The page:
What you need to know
Transport is responsible for two thirds of the harm estimated to be caused by human-made air pollution. Each year in New Zealand harmful emissions result in:
- the premature deaths of more than 2,200 adult New Zealanders,
- more than 9,200 hospital admissions for respiratory and cardiac illnesses,
- over 13,200 cases of childhood asthma, and
- social costs of $10.5 billion.
Both petrol and diesel vehicles release pollution harmful to our health. However, while diesel vehicles make up a small part (23 percent) of our vehicle fleet, they produce most (82 percent) of the harm, because their engines produce higher levels of nitrogen oxides and particulate pollution. Exposure to nitrogen oxides causes respiratory and cardiovascular damage and can contribute to smog. Particulates can cause lung cancer, and both forms of pollution contribute to asthma.
Since the early 2000s, the Government has progressively introduced stronger exhaust emission requirements on vehicles to reduce the harm on human health. Despite improvements to vehicles, the growth in the vehicle numbers (especially diesel vehicles) and an increase in the number of people exposed to air pollution means health effects and social costs have increased over time.
The Government is proposing to follow other countries by imposing stronger requirements progressively from 2024 to 2028 to significantly reduce health harm to New Zealanders. This will bring our emissions standards in line with those that have been in place for many years in Europe, Japan, North America, China, and most developed countries. The Government is seeking feedback on proposals by mid-2023 and, depending on the feedback received, may implement new requirements soon after.
The work to date
Stronger emissions standards proposed from 2024
On 11 May 2023, the Ministry of Transport opened consultation proposing stronger harmful emission standards for vehicles entering New Zealand.
European Commission report on Euro 6 pollution reductions
Late in 2022, the European Commission published a comprehensive study demonstrating how the Euro 6 (light vehicles) and Euro VI (heavy vehicles) standards significantly reduced the emissions of nitrogen oxides, particulates, carbon monoxide, and other harmful vehicle exhaust pollutants. The report by the European Commission and a summary by the Ministry of Transport outline the pollution reductions of adopting these vehicle standards.
Health and Air Pollution in New Zealand (HAPINZ) 3.0 report released
The HAPINZ 3.0 report was released in July 2022. The report highlights the harmful impacts of air pollution in New Zealand, with motor vehicles and domestic fires the biggest factors.
The base year for the HAPINZ 3.0 assessment was 2016, with data typically averaged over 2015-2017. 2016 was selected because it was the most recent year for which we had a complete set of suitable air quality, population and health data.
Health and Air Pollution in New Zealand (HAPINZ) report in progress
The original HAPINZ study was published in 2007 and updated in 2012. The 2012 report found that harmful emissions from vehicles cause 256 premature deaths every year in New Zealand, with social costs of NZD$934 million. The report also identified that diesel vehicle emissions were the largest contributor to poor air quality in Auckland City.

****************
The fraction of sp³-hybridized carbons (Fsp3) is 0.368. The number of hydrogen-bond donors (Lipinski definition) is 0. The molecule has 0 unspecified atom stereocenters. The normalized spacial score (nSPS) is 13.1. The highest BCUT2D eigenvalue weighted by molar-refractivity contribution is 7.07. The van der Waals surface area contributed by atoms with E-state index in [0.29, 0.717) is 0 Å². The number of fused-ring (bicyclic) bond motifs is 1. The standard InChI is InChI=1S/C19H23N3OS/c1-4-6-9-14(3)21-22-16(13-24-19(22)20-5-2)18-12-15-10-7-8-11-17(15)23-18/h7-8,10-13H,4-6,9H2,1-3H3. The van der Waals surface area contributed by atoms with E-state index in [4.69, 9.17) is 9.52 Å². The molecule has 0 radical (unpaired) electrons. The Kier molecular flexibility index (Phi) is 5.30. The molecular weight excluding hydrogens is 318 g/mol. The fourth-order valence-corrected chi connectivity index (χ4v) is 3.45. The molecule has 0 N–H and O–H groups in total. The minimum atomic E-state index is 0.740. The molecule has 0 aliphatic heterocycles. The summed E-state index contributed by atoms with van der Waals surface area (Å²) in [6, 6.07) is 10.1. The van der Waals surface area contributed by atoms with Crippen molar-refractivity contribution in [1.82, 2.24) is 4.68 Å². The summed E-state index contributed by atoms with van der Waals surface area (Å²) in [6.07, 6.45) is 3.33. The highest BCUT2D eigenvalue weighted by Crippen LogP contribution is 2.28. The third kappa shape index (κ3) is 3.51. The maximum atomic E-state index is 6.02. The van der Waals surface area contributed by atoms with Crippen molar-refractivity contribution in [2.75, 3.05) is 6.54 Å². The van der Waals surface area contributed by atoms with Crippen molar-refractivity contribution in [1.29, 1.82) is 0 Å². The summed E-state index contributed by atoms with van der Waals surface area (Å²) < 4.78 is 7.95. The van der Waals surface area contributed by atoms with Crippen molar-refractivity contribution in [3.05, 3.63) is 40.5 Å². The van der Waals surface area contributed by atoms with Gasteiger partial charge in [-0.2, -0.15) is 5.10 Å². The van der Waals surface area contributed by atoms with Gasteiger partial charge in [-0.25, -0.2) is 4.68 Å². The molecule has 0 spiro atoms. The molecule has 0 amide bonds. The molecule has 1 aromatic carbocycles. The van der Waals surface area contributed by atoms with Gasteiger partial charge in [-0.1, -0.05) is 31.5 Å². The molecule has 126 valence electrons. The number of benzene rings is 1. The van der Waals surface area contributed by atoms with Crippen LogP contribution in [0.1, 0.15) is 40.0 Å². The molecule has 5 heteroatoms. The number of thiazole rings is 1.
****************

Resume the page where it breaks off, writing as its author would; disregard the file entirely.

Environment Aotearoa report published and updated
First published in 2015 by the Ministry for the Environment and Stats NZ, the updated Environment Aotearoa report noted that New Zealand’s air quality is good in most places and at most times of the year. However, vehicle emissions contributed to poor air quality in places, particularly for nitrogen dioxide pollution, which can cause serious health problems.
Preliminary investigation into addressing tampering with emissions controls
We undertook a preliminary investigation into the potential scale of vehicle owners tampering with emissions control equipment and how to address this. We began this work after hearing concerns from the vehicle-related industries and other government organisations.
Study to identify vehicle emissions options published
We commissioned Covec to prepare a study that identified options, other than implementing vehicle emissions standards when vehicles enter the fleet, to address harmful emissions from vehicles already on the road in New Zealand, particularly in Auckland.
Vehicle Exhaust Emissions Rule reviewed and updated
In 2012 the Land Transport Rule: Vehicle Exhaust Emissions 2007 was amended to make changes to the requirements relating to exhaust emissions standards for new and imported used vehicles operating on New Zealand roads. Several minor technical amendments were also made.
Vehicle emissions assessment undertaken
In 2007, Waka Kotahi NZ Transport Agency began a national monitoring programme to assess vehicle emissions across the state highway network. This assessment used data gathered from selected sites using passive samplers to measure nitrogen dioxide as a proxy for vehicle-related air pollution.
Vehicle Exhaust Emissions Rule consulted on and amended
As part of a package of measures being developed to improve air quality, Cabinet agreed to raise the emission standards in order to reduce emissions of vehicles being imported into New Zealand.
Visible smoke check Rule amendment
In late 2004 and early 2005, we carried out public consultation on proposals for in-service emissions testing as part of Warrant and Certificate of Fitness requirements for all vehicles on New Zealand roads.
Vehicle Exhaust Emissions Rule came into effect
The Land Transport Rule: Vehicle Exhaust Emissions 2003 was the first Rule to set emissions standards for vehicles entering New Zealand.